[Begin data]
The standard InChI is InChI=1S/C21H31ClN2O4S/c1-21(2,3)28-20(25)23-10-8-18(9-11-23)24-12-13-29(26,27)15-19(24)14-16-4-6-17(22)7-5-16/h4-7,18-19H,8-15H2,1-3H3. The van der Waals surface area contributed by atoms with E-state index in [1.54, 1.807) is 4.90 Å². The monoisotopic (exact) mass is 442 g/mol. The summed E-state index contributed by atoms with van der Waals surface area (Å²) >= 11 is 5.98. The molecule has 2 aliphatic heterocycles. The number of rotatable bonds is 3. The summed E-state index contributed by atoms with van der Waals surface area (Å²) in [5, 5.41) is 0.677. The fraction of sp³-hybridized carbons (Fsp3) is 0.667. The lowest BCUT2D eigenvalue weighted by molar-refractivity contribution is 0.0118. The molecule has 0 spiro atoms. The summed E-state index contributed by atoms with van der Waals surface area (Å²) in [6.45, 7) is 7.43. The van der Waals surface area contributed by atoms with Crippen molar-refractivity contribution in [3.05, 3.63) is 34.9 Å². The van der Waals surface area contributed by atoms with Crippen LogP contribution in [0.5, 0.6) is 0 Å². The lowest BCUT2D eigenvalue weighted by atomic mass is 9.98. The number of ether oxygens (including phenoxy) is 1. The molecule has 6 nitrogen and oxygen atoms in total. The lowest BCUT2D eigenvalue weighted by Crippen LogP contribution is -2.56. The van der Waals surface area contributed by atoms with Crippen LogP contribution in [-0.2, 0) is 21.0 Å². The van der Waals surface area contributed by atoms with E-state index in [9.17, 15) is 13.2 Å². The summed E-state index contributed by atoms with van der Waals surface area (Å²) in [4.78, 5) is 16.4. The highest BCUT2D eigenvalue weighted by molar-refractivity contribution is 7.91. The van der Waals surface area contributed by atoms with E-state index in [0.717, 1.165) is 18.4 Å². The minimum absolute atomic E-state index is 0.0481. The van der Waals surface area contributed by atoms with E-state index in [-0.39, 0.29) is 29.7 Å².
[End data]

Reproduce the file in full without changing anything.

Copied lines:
The standard InChI is InChI=1S/C21H31ClN2O4S/c1-21(2,3)28-20(25)23-10-8-18(9-11-23)24-12-13-29(26,27)15-19(24)14-16-4-6-17(22)7-5-16/h4-7,18-19H,8-15H2,1-3H3. The van der Waals surface area contributed by atoms with E-state index in [1.54, 1.807) is 4.90 Å². The monoisotopic (exact) mass is 442 g/mol. The summed E-state index contributed by atoms with van der Waals surface area (Å²) >= 11 is 5.98. The molecule has 2 aliphatic heterocycles. The number of rotatable bonds is 3. The summed E-state index contributed by atoms with van der Waals surface area (Å²) in [5, 5.41) is 0.677. The fraction of sp³-hybridized carbons (Fsp3) is 0.667. The lowest BCUT2D eigenvalue weighted by molar-refractivity contribution is 0.0118. The molecule has 0 spiro atoms. The summed E-state index contributed by atoms with van der Waals surface area (Å²) in [6.45, 7) is 7.43. The van der Waals surface area contributed by atoms with Crippen molar-refractivity contribution in [3.05, 3.63) is 34.9 Å². The van der Waals surface area contributed by atoms with Crippen LogP contribution in [0.5, 0.6) is 0 Å². The lowest BCUT2D eigenvalue weighted by atomic mass is 9.98. The number of ether oxygens (including phenoxy) is 1. The molecule has 6 nitrogen and oxygen atoms in total. The lowest BCUT2D eigenvalue weighted by Crippen LogP contribution is -2.56. The van der Waals surface area contributed by atoms with Crippen LogP contribution in [-0.2, 0) is 21.0 Å². The van der Waals surface area contributed by atoms with E-state index in [9.17, 15) is 13.2 Å². The summed E-state index contributed by atoms with van der Waals surface area (Å²) in [4.78, 5) is 16.4. The highest BCUT2D eigenvalue weighted by molar-refractivity contribution is 7.91. The van der Waals surface area contributed by atoms with E-state index in [0.717, 1.165) is 18.4 Å². The minimum absolute atomic E-state index is 0.0481. The van der Waals surface area contributed by atoms with E-state index in [-0.39, 0.29) is 29.7 Å².